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Coaching: Helping Team Members to Get the Best Out of Themselves

I like to think that the same holds true for tennis strokes: that the perfect strokes are already within us waiting to be discovered, and that the role of the pro is to give a nudging encouragement. One reason I like to think this is that when my students think of strokes as being discovered rather than manufactured, they seem to learn the game much faster and without frustration.
— (W Timothy Gallwey)

Learning is not compulsory. Nor is survival.
— (W Edwards Deming)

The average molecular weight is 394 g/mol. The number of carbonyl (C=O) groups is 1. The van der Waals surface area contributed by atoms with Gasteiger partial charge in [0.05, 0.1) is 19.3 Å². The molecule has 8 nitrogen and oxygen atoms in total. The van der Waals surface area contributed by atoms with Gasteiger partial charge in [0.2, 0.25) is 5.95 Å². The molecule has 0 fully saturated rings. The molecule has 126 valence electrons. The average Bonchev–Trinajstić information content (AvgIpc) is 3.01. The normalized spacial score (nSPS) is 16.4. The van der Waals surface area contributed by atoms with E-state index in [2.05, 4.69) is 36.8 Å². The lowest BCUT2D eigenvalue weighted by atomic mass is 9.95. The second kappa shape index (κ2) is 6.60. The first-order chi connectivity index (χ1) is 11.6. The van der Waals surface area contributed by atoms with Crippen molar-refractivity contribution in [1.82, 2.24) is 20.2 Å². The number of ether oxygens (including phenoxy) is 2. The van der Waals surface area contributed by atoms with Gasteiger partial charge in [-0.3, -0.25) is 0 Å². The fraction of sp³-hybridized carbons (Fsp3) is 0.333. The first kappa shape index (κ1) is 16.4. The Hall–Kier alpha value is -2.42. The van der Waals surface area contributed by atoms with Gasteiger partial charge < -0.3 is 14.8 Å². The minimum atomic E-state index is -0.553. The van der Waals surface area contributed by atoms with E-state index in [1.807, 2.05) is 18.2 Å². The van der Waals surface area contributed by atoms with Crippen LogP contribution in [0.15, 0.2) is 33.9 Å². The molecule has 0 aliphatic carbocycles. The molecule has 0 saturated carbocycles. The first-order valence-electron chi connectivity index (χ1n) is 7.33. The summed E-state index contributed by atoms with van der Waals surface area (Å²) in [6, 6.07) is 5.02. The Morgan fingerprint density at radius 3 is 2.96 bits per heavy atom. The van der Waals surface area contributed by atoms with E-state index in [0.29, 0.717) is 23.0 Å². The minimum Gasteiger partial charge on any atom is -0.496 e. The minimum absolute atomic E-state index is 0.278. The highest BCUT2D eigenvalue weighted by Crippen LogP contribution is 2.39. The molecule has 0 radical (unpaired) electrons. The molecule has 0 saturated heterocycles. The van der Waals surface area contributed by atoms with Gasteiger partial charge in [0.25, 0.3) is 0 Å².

I am sometimes told that professionals do not need to be coached. They are intelligent, well-educated and motivated individuals who can be relied upon to be outstanding performers. I suspect that this sentiment is wrong for a number of reasons. In the majority of cases professionals are indeed knowledgeable, skilful and enthusiastic about their work. Like talented sports players, however, they are more likely to build on their strengths, fulfil their potentiality and accomplish outstanding results if an effective coach supports them. The second reason is that performance is sometimes not up to scratch. An individual may lack a critical skill, have an undesirable approach to work or colleagues, lack confidence or be unwilling, for the time being, to put enough effort into the job. An effective coach can play a useful part in helping to overcome these difficulties. The third reason why coaching is important is that we live in a fast-changing world. Professionals are just as exposed as everyone else to new competitive threats, developments in information technology, changes in client attitudes and behaviour and new economic and political influences. Good coaches help to give people the confidence to cope with our ever-changing business and professional environment. Lastly, coaching can play a useful part in helping younger people to think through their longer-term career aspirations. Most of us find it beneficial to use an experienced and respected colleague as a sounding board. The coach, who in this context is sometimes described as a mentor, may also help with introductions to other people who in their turn provide assistance, in one way or another, with career development.